Counting whio in Fiordland – A Genesis experience

Department of Conservation —  18/01/2022

Over the past 10 years Genesis has partnered with DOC to support whio recovery through the Whio Forever Programme.

Last year David Haydock, a Generation Controller at the Huntly Power Station, had the chance to represent Genesis on a DOC whio survey in Fiordland.

David, who has worked for Genesis for 37 years, leapt at the opportunity. “I was hosted by Max Smart of the Te Anau DOC Office and his colleagues Kate Clapshaw and Emily Chirnside. 

“The survey was supposed to go ahead in late November.  It had to be put off twice due to too much rain but in mid-December we were good to go.”

“Along with Max’s Conservation Dog Falco and a Milford Track hut warden we were flown in by Southern Lakes Helicopters.

“The survey area was the Clinton Valley of Fiordland National Park, famous for the Milford Track before it heads up over McKinnon Pass and down the Arthur Valley to Milford Sound.

“Given the highly remote nature of the rivers being surveyed, this was an overnight adventure staying in small DOC worker huts.

“Emily surveyed the Neale Burn River staying overnight in the bivi there before finishing at the Milford Track, a distance of about 14 km. She saw two whio pairs, one with three ducklings, and a single whio.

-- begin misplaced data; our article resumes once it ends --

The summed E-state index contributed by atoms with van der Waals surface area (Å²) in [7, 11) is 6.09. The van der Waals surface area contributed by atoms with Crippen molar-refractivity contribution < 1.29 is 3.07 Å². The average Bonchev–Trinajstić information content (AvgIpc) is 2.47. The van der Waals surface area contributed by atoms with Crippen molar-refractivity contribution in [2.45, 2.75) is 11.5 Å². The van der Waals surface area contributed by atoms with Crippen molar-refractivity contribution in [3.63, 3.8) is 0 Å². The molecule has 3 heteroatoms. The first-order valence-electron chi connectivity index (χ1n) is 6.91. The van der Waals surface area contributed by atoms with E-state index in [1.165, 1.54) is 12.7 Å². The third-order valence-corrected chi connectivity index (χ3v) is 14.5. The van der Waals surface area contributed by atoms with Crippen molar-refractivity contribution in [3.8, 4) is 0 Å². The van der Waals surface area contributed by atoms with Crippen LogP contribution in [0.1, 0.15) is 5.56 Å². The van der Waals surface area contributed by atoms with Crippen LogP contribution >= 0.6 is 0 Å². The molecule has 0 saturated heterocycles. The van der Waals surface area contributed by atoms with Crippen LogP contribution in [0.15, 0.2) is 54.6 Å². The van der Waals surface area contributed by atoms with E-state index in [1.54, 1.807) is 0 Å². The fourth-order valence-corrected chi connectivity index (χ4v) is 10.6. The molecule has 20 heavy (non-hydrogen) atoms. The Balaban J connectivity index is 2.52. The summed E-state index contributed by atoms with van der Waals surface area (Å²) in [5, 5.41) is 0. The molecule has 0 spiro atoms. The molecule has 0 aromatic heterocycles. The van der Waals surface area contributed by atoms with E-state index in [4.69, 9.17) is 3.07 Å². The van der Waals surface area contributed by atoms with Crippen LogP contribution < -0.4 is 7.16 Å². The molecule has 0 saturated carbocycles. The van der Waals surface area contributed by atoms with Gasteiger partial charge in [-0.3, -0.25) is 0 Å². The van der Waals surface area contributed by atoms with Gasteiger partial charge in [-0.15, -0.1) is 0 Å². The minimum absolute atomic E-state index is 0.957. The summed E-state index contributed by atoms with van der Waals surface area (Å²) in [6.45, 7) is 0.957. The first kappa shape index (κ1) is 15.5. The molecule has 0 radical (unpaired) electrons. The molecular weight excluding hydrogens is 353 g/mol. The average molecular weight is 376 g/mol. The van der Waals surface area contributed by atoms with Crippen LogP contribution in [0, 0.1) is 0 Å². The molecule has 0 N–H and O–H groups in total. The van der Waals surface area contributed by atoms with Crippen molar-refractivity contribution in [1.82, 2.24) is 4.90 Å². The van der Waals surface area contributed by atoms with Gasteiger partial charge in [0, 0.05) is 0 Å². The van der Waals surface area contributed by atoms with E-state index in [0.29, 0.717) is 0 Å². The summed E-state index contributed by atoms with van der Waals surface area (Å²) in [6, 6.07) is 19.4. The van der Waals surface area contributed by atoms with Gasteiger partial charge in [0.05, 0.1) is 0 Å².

“Kate surveyed the north branch of the Clinton River to Clinton Forks Hut then up to Hirere Falls the following day, also a distance of about 14km. She spotted five pairs with two both having two ducklings.

“Max and I started at Mintaro Hut then surveyed down the Clinton River to the Little House where we stayed the night. Next day we went through to Hirere Falls, about 13km in all. Over that distance we saw 13 pairs, one of which had a single duckling, and four single whio.

“The numbers counted in each river were what was expected to be seen.

“We did about six to seven hours of travel each day mostly in rivers scrambling over rocks, often slippery. We made countless river crossings, the volume and velocity of the water increasing with each crossing. The water was up to hip-deep in places, and I’m 1.8m!

“If we weren’t in the river, we bush bashed round tricky sections which weren’t for the faint-hearted.

“The picture of Falco shows him doing exactly what he should – standing still and looking in the direction of the whio with his tail pointing. Above Falco’s head is a juvenile Paradise Duck in which he showed absolutely no interest.”

“There are several trap lines for stoats and feral cats in the area. There are also motion sensor cameras mounted on trees along the Milford Track to help identify pests not being caught by the traps.”

“It was great to get to see what Genesis’ efforts in predator control have done to protect whio, the number of breeding pairs has tripled in the last decade.”